Bayer′s Transformation Gets Underway | Business| Economy and finance news from a German perspective | DW | 14.03.2002
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Bayer's Transformation Gets Underway

With the troubles of 2001 behind it, chemicals giant Bayer sees a clear improvement in profit, but the economic situation is still too uncertain to allow a precise earnings forecast.


"Improvement in sentiment"

With the troubles of 2001 behind it, drugs and chemicals giant Bayer AG said Wednesday it had set itself two major goals for 2002: a complete group restructuring and a clear improvement in profit.

Both targets are closely linked as higher earnings are to be achieved mostly through divestments and cost reductions, chairman Manfred Schneider and his designated successor, Werner Wenning, explained at Bayer's results conference on Wednesday.

Schneider said that divestments were expected to raise 1 to 2 billion euro, while net savings from cost-cutting measures were forecast to start paying off as early as this year, with savings of more than 500 million euro ($441 million).

Bayer's cost-cutting program is aimed at generating savings of 1.8 billion euro a year from 2005. Among the activities up for sale are domestic pesticides, fragrances producer Haarmann & Reimer (H&R), Rhein Chemie Rheinau and a shareholding in Polymer Latex.

Schneider said that several parties were interested in a complete takeover of H&R. A binding offer is expected by May and a sales agreement during the course of the summer.

Selling to create a new Bayer

The same was said of Rhein Chemie. The shareholding in Polymer Latex is also to be sold before the end of the year, Schneider said. The lion's share of Bayer's real estate assets was already sold to Essener Treuhandstelle GmbH earlier in the year.

Once rid of these fringe activities, Bayer plans to reorganize itself into a management holding company with four pillars, which will have the legal status of stock corporations, plus three services companies.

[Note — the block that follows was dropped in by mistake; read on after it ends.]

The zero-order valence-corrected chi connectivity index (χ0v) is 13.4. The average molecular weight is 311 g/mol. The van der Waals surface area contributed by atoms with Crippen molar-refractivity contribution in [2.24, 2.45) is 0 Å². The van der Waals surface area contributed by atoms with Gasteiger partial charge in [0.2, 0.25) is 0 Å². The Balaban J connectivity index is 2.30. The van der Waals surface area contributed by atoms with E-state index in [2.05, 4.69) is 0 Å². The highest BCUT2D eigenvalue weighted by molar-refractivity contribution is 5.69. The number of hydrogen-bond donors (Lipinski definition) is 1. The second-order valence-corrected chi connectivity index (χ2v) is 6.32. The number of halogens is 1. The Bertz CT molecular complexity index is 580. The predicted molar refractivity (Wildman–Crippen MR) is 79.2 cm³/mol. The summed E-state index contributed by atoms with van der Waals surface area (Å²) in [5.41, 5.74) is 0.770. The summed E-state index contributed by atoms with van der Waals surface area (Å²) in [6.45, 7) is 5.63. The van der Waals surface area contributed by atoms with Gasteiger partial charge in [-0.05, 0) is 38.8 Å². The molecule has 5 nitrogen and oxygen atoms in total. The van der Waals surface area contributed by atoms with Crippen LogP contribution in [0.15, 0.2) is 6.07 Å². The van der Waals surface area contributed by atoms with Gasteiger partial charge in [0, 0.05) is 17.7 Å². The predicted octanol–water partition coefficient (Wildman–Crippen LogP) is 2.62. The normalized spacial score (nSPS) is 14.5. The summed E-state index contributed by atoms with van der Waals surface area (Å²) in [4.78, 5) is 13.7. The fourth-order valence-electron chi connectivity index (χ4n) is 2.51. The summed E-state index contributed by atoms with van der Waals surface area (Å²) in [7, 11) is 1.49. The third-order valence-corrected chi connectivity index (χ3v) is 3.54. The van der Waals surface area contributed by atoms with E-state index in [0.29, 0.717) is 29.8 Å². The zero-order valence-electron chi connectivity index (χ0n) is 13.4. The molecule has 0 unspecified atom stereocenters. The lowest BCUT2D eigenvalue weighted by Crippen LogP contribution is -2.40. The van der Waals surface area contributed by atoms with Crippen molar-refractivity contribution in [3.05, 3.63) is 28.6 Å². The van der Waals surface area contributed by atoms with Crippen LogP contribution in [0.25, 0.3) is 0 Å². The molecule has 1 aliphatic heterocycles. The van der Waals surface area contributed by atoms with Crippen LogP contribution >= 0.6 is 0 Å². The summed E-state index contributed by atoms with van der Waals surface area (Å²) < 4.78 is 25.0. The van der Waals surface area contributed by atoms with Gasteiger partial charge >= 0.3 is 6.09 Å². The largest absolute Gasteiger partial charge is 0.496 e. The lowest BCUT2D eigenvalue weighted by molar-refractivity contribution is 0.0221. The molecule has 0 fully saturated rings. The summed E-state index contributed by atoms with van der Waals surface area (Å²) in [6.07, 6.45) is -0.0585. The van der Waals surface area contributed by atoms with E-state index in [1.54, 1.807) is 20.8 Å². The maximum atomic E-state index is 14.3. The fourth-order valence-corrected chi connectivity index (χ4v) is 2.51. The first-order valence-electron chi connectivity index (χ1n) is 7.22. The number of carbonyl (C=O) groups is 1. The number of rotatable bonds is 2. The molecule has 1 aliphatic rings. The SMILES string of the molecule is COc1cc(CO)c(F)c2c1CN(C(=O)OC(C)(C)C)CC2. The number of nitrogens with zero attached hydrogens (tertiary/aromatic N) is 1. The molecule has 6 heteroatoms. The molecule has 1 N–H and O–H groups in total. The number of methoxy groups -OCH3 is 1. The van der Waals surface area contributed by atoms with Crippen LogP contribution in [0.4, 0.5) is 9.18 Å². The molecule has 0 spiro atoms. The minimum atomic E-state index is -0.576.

"We intend to create a new Bayer," Schneider said.

The new independence of the subsidiaries is to give them greater flexibility, in particular in their search for partners.

Wenning said he expected the new structure to unleash synergies running into three-digit millions of euros. But he said the restructuring measures were aimed primarily not at bringing down costs but at improving the units' competitiveness.

Restructuring the health business

For Bayer's health business, the search for partners continued to take priority, Wenning said. The group had already signed a letter of intent with Aventis Behring on the creation of a joint venture in blood products, he pointed out.

It was also in search of a partner for its chemicals business, he said. But while the group is focusing its efforts on restructuring, business in the first few months of 2002 was slow.

"January was disappointing. February was a little better, according to preliminary data, and March has brought some improvement in sentiment," Schneider said in summing up the first quarter.

Bayer said it was not possible to provide a reliable forecast for the full year, owing to current economic uncertainties.

"For now, we await further developments in the first quarter," Wenning said. Bayer's business in 2001 certainly demonstrated how quickly forecasts can become obsolete.

While the group's polymer and chemicals businesses struggled with the poor economy, its drugs business was rocked by a series of mishaps.

Bayer disasters

It was hit hardest by the loss of its best-selling anti-cholesterol drug Lipobay, which it decided to withdraw from the market following several deaths from side effects among users. The debacle cost the group around 1 billion euros.

As a result, operating profit last year slumped 51 percent to 1.6 billion euro, and net profit by 47 percent to just under 1 billion euro. Bayer's shareholders will have to foot the bill: the dividend in 2001 will fall to 0.90 euro cents from 1.40 euro in the previous year.

Nevertheless, the figures presented on Wednesday still exceeded analysts' expectations. "Bayer's figures are very robust," said Trudbert Merkel, fund manager at Deka. Shares in the group rose 0.79 percent to close at 39.36 euro on Wednesday.

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